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May 1, 2013

Risky Business


Photo Credit: TrujilloPaumier

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SAMANTHA MACIVOR, 37: The Stuntwoman
New York City

Time on the job: Nine years

Why she loves it: "The set feels like home"

Philosophy: "If you don't feel fear, you're not alive"

"I usually work as a body double for actresses who have physical roles or who require dangerous action on-screen. My skills include stunt and precision driving; stair falls; squibs—mini explosives to make it look like you're getting shot; fighting; and ground pounding, meaning I'm willing to hit the ground hard!

According to my parents, I always had natural athleticism. And I was the kid who fell down and got right back up. I took dance lessons my whole life, and in 2003 I was cast as an extra in a rave scene on Third Watch. I was mesmerized by the stunt people. I started trying out their equipment, like an air ratchet, a contraption that lifts you off the ground. But I soon learned that many stunts don't use equipment. Jumping off cliffs is just that—jumping off cliffs!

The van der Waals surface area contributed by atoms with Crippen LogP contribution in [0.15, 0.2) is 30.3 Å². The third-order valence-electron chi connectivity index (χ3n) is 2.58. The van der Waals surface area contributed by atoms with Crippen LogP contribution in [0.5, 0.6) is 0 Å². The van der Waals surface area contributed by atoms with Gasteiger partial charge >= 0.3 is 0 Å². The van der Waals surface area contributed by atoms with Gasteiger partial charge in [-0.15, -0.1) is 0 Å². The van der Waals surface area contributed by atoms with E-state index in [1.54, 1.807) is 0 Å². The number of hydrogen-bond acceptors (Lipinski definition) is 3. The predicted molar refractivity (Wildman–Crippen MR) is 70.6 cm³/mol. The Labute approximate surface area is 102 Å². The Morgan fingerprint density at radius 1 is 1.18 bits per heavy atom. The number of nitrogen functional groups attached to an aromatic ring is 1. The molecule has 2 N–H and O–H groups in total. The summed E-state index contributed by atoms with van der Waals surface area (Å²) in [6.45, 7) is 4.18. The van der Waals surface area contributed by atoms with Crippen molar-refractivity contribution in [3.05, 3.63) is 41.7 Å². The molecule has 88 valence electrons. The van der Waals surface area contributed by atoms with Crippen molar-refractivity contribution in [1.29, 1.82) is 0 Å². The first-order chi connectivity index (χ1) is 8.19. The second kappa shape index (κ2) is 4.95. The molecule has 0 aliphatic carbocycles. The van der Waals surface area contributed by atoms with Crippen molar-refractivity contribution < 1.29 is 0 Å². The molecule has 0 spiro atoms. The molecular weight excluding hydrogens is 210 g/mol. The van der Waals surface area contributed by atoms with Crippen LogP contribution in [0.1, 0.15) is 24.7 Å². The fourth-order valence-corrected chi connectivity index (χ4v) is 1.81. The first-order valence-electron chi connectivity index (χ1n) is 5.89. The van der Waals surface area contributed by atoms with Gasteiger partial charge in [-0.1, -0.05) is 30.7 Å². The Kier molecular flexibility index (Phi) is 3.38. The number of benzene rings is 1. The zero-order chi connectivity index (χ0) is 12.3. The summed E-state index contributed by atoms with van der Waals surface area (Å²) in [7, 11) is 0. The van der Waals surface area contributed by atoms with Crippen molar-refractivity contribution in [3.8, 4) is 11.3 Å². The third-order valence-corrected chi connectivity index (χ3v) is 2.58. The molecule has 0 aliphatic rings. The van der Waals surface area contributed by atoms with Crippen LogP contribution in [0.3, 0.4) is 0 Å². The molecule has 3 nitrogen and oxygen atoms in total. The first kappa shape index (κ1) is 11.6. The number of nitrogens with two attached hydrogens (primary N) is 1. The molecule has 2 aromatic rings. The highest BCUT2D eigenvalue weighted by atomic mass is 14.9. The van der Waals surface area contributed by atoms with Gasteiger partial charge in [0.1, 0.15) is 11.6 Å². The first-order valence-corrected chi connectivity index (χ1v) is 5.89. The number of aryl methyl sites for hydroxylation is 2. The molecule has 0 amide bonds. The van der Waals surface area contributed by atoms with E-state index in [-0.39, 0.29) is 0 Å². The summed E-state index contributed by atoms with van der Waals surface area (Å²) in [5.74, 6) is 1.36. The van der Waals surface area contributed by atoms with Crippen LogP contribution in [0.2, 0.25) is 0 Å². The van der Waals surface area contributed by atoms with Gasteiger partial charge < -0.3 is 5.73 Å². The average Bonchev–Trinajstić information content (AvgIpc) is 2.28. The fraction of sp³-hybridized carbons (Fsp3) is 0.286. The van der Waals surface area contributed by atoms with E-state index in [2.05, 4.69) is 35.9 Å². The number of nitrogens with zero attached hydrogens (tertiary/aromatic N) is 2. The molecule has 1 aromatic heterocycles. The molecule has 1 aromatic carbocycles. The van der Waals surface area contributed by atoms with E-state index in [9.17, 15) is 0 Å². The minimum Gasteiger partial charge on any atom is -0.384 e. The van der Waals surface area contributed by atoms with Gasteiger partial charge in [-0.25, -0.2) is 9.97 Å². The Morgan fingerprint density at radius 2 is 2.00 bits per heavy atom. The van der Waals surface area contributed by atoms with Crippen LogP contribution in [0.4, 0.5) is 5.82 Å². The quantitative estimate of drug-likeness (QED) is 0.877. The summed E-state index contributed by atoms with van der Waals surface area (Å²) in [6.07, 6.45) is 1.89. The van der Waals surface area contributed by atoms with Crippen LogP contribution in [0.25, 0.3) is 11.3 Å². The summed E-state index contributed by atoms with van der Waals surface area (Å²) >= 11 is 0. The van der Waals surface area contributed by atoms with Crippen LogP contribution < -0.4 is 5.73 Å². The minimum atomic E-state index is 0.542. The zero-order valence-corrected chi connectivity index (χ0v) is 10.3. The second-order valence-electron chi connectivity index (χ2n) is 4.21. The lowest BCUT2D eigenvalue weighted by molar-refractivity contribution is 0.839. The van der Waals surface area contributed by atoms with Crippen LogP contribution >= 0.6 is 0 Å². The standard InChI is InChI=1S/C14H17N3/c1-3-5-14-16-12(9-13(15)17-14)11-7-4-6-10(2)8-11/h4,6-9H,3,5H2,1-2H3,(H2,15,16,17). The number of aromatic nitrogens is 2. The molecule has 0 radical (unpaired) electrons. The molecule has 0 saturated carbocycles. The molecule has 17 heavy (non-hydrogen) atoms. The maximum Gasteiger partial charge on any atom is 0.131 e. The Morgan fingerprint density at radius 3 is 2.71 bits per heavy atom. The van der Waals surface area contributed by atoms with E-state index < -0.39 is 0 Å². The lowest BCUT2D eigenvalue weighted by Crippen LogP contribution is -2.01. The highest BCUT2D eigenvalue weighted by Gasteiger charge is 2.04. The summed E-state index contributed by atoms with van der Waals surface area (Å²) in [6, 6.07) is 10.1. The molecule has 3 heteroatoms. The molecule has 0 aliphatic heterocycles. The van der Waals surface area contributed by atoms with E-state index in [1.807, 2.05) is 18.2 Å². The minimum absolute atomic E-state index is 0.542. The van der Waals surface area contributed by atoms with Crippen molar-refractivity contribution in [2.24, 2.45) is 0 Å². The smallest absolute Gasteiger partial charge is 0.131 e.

It took a few months to get my first stunt job—a riot scene for HBO's The Wire where cops were dragging, punching, and kicking people. Now I work regularly. I've doubled for Mariska Hargitay on Law & Order: SVU, Edie Falco on both The Sopranos and Nurse Jackie, and for movie stars like Emma Watson and Scarlett Johansson. In the movie Zombieland, I was yanked out of a car and dragged on my stomach with a high-powered winch system. When I'm not on a job, I train, which means yoga, combat and dance classes, plus gymnastics. I work enough to have a solid salary, but each job has a different budget. Usually I'll get extra if I have to do the stunt more than a few times.

I've never been seriously injured—just some cuts and scrapes and whiplash. But I've been on set where people have been severely burned in fire stunts, and one woman nearly died after a car-crash stunt. In this line of work, there's always a risk.

My scariest stunt was probably one I did for a TV pilot that never aired. The shot was a woman grabbing a child from an apartment that was on fire and then falling from a 10th-floor window. I was in a harness, dangling from a crane with a 4-foot-tall dummy in my lap, and had to plunge 75 feet while attached to a rope. I was free-falling for about 40 feet before the rope began to slow my descent. It was intense.

There have been times when I've thought, Is this safe? But the only time I say no is when I'm already booked. I trust the teams I work with, so I just do it." —As told to M.W.

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